Title: Canadian housing’s trillion dollar baby

Sub-title: The growing level  of outstanding mortgages, which is expected to move into the thirteen digits this year, is a key factor in the strength of the country’s housing market.

 

What a difference a year makes! Last year at this time the Canadian housing market was in a deep funk. Fear, stemming from the US sub-prime loan and economic crises flowed north. And locals, worried about their jobs and stock portfolios, battened down the hatches. Existing home sales plunged, as did average selling prices.

 

But just 12 months later almost all of the numbers that were down, are trending up again. And while no one knows just how long it will last, recovery seems at hand.

 

There are several reasons that Canada’s economy and its housing sector bounced back so quickly. For one, Asian economies, many of which never suffered as badly during the recession as did the United States and Europe, continue to demand vast quantities of Canadians resources. Unlike the United States, Canada also benefits from the fact that its armed forces do not drain away between five and nine percent of its gross domestic product each year.

 

However the biggest reason that Canada has done so well, has been the relative strength and sound management of its mortgage and banking industry, which the World Economic Forum has rated as the soundest in the world. In fact, according to one forecast, that industry is about to get a whole lot bigger during the coming year.

 

Comparisons between the US and Canada

Last week, the Canadian Association of Accredited Mortgage Professionals published the fifth edition of its Annual State of the Residential Mortgage report. In it, Will Dunning, the organization’s chief economist predicted that the Canadian mortgage market will surpass the one trillion dollar mark by this time next year. That’s almost as much as Canada’s entire gross domestic product this year.

 

A sound mortgage industry is a key component of a strong housing sector, which needs a steady supply of cash to fuel demand for its products.

 

However according to one expert, while mortgage lending in Canada is big business, it is generally done far more prudently than it is in the US. Canadian financial institutions simply did not fall into the trap of forwarding money to as many doubtful borrowers as did American financial institutions. And while at one time many were marketing 40-year mortgages, they quickly reversed course. This conservatism meant that Canadian financial institutions generally avoided the huge write-offs taken by their southern cousins. They are thus now better able to maintain lending to consumers and most importantly to the small businesses, which create the lion’s share of new jobs in the country.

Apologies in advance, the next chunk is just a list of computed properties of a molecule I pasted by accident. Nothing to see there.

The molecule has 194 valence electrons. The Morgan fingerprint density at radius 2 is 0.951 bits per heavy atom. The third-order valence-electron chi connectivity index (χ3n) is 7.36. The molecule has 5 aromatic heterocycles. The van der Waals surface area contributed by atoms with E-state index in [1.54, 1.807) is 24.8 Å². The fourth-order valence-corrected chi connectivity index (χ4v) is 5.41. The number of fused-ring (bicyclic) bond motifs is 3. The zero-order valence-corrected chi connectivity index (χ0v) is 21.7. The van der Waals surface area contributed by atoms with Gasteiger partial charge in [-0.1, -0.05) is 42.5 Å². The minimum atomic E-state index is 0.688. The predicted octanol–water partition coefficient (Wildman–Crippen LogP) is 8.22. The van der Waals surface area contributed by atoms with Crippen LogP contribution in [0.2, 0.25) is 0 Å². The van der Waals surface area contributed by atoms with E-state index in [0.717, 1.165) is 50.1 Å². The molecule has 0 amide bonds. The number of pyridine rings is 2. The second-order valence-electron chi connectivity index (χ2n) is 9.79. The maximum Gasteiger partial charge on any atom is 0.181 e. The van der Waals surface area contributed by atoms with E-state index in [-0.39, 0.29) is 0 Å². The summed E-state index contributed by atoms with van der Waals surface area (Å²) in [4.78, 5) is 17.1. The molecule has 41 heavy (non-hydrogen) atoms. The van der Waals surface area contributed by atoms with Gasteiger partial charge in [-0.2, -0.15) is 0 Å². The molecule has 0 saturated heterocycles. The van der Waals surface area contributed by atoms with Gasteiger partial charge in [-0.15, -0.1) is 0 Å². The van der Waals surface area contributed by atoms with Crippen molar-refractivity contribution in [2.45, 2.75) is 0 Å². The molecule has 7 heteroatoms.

“The incentives are different,” said Paul-Andre Pinsonneault, a senior fixed-income economist at National Bank Financial. “In the United States, mortgage interest is tax deductible. That means consumers have a strong motivation to borrow money against their house to finance non-housing purchases such as automobiles and other durable goods.”  For example, if an American takes out a car loan, his interest payments are not deductible. However if he borrows $40,000 against his house and then uses the cash to buy an SUV, he can save hundreds, if not thousands of dollars in interest payments.

 

With those kinds of incentives to borrow and spend, it should come as no big surprise that Americans do just that. As a result, Americans tend to have far smaller equity stakes in their homes than Canadians do. For example at the end of the second quarter home equity as a percentage of total real estate value was just 43.1 percent in the United States, compared to 67.79 percent in Canada.

 

Swimming naked

However there is an old expression in finance: “it is only when the tide comes in that you find out who has been swimming naked.” It turns out that when times were good, and house prices were rising, Americans somehow managed to juggle all of their payments yet at the same time keep consuming at a frenetic pace. But when times got tough, Canadian families benefited from a far better financial cushion, a key reason that default rates on residential mortgages stand at just 0.43 per cent here, compared to 3.67 percent south of the border.

 

It’s a lesson that Canadians would do well to remember. Last month the average value of homes traded via the Canadian Real Estate Association’s Multiple Listing Service rose by a stunning 22 percent compared to this time last year to $373,000. As a result, Canadians have become increasingly optimistic about their real estate investment prospects. Fully 40 percent of them expect that house prices will increase, more than double the total of those surveyed this spring. Only a small minority expect house prices to fall and the rest expect prices to remain stable.

 

However before Canadians rush mindlessly to borrow more money to buy new properties, or to upgrade existing ones, they ought to keep in mind the benefits that a conservative financial attitude have brought them so far.

 

Peter@peterdiekmeyer.com is Bankrate.ca’s economics columnist.

 

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